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First American Case Of MERS Reported In Indiana


From NPR News, this is ALL THINGS CONSIDERED. I'm Audie Cornish.


And I'm Robert Siegel. The first case of MERS has been confirmed in the U.S. MERS stands for Middle East Respiratory Virus Syndrome. Health officials say a man in Indiana was hospitalized on Monday and is in stable condition. NPR's Rob Stein reports that while precautions are being taken to contain the virus, there is no reason for widespread alarm.

ROB STEIN, BYLINE: International public health authorities have been keeping an eye on the MERS virus since it emerged in Saudi Arabia in 2012. It causes a serious, often fatal respiratory infection. And there's no vaccine to protect people against it or drugs to treat it. Anne Schuchat at the CDC says officials knew it was just a matter of time before MERS showed up in this country.

ANNE SCHUCHAT: In this interconnected world we live in, we expected MERS to make its way to the United States and we have been preparing for this.

STEIN: The first U.S. MERS patient is an American who got infected while working in a hospital in Saudi Arabia. Late last week, the man flew from Riyadh to London and then on to Chicago. He then took a bus to Indiana. On Sunday, he started coughing, developed a fever and began having trouble breathing and went to an emergency room. The CDC's Schuchat says he's now in stable condition in an Indiana hospital.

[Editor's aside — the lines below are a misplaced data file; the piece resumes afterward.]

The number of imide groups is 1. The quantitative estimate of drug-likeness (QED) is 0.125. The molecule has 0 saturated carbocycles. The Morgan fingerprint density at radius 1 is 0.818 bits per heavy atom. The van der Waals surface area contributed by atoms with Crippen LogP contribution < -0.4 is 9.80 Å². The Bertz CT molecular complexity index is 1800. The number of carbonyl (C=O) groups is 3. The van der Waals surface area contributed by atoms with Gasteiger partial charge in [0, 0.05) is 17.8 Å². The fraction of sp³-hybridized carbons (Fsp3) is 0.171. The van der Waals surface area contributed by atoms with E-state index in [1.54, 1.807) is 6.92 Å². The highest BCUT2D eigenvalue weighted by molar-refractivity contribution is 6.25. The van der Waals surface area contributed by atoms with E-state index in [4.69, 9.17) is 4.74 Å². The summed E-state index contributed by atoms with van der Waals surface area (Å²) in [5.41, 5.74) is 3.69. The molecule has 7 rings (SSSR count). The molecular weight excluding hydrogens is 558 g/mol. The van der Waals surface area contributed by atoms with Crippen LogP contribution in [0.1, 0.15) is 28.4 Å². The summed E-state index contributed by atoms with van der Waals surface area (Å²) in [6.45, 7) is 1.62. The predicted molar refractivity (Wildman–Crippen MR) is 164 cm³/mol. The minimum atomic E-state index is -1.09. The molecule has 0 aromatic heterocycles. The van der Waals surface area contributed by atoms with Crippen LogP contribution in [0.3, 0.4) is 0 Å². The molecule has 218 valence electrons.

SCHUCHAT: MERS is now in our heartland.

STEIN: Officials are trying to determine exactly how he got infected and whether he infected anyone else on his trip, including people on the two planes, the bus and the hospital where he's being treated. But Schuchat says it doesn't appear the virus spreads very easily.

SCHUCHAT: There is currently no evidence of sustained spread of MERS in community settings.

STEIN: Nevertheless, the hospital caring for the first U.S. MERS patient is trying to make sure the virus doesn't start to spread there. And state and federal health officials are keeping a very close eye on the situation to make sure no one else gets infected. Rob Stein, NPR News. Transcript provided by NPR, Copyright NPR.

Rob Stein is a correspondent and senior editor on NPR's science desk.